Showing Animals Respect and Kindness (SHARK) claims a drone it had deployed over a pigeon-hunting fundraising event for Sen. Jim Inhofe was shot down by a high-powered rifle as it gathered footage in Greer County.
SHARK had already set its sights on Inhofe, filing federal ethics complaints following a 2014 fundraiser in which around 1,000 pigeons were hunted. Like many animal-rights groups, SHARK hoped to raise awareness of what it terms animal cruelty during the pigeon hunts, in which live pigeons are thrown into the air where they are often killed immediately by hunters wielding shotguns.
Inhofe chief of staff Ryan Jackson dismissed the group’s allegations and refused to confirm that the shooting happened.
“They are of their own admission anti-hunting and anti-rodeo, and they are an out of state, fringe organization that claims and alleges all kinds of things, none of which have resulted in anything or will,” Jackson told the Tulsa World. “They left with their drone so I can’t confirm any of their claims on that either.”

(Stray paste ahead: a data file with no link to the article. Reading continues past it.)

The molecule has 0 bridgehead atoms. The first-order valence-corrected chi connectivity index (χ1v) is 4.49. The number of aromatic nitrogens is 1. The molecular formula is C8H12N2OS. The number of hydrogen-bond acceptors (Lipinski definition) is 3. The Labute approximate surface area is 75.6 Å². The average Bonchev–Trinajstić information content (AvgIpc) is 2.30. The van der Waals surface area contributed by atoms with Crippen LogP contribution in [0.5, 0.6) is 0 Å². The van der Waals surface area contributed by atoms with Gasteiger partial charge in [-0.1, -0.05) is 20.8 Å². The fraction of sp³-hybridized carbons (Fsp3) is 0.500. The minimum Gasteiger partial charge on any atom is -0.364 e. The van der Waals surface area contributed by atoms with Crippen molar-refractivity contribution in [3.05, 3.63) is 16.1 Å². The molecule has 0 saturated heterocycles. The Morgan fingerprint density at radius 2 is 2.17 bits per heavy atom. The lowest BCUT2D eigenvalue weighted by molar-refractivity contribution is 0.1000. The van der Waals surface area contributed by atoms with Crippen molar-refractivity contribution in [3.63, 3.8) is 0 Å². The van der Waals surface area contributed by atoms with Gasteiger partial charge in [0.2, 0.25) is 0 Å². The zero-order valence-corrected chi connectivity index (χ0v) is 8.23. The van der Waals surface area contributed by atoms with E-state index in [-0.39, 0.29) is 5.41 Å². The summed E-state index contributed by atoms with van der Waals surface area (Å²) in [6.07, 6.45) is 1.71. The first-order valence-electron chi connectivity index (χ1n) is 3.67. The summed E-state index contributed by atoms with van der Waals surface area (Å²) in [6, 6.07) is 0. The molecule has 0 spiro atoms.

In a press release, SHARK president Steve Hindi disagreed:
“Inhofe tried to hide the shoot’s location, but we found it he or someone in is party shot out drone out of the sky. We set up legally on the side of a public road and then sent up our drone, called the ‘Angel,’ to film the shoot. We flew two successful flights and landings where we filmed the birds being hand-thrown into the air and then shot. When we went up a third time, someone at the Inhofe fundraiser took a high-powered rifle and shot the [drone]. There was significant damage.”
Ironically, Inhofe is a member of the Senate Unmanned Aerial Vehicle Caucus, a group of legislators whose stated goal is to “educate lawmakers about the value of [drone] systems and help create policy related to UAV development and deployment.”
At the state level, the Sooner State may see drones shot from the skies sooner rather than later if a proposed bill gets the legislative nod. SB 492, provides “civil immunity for damage or destruction of a drone on personal property.” Sponsor Sen. Ralph Shortey told the Associated Press that “he’s received reports of people shooting down drones [and that] landowners have no way of knowing the intention of a drone’s owner, and shouldn’t be held liable for shooting one down.”
Jason is a longstanding contributor to DroneLife with an avid interest in all things tech. He focuses on anti-drone technologies and the public safety sector; police, fire, and search and rescue.
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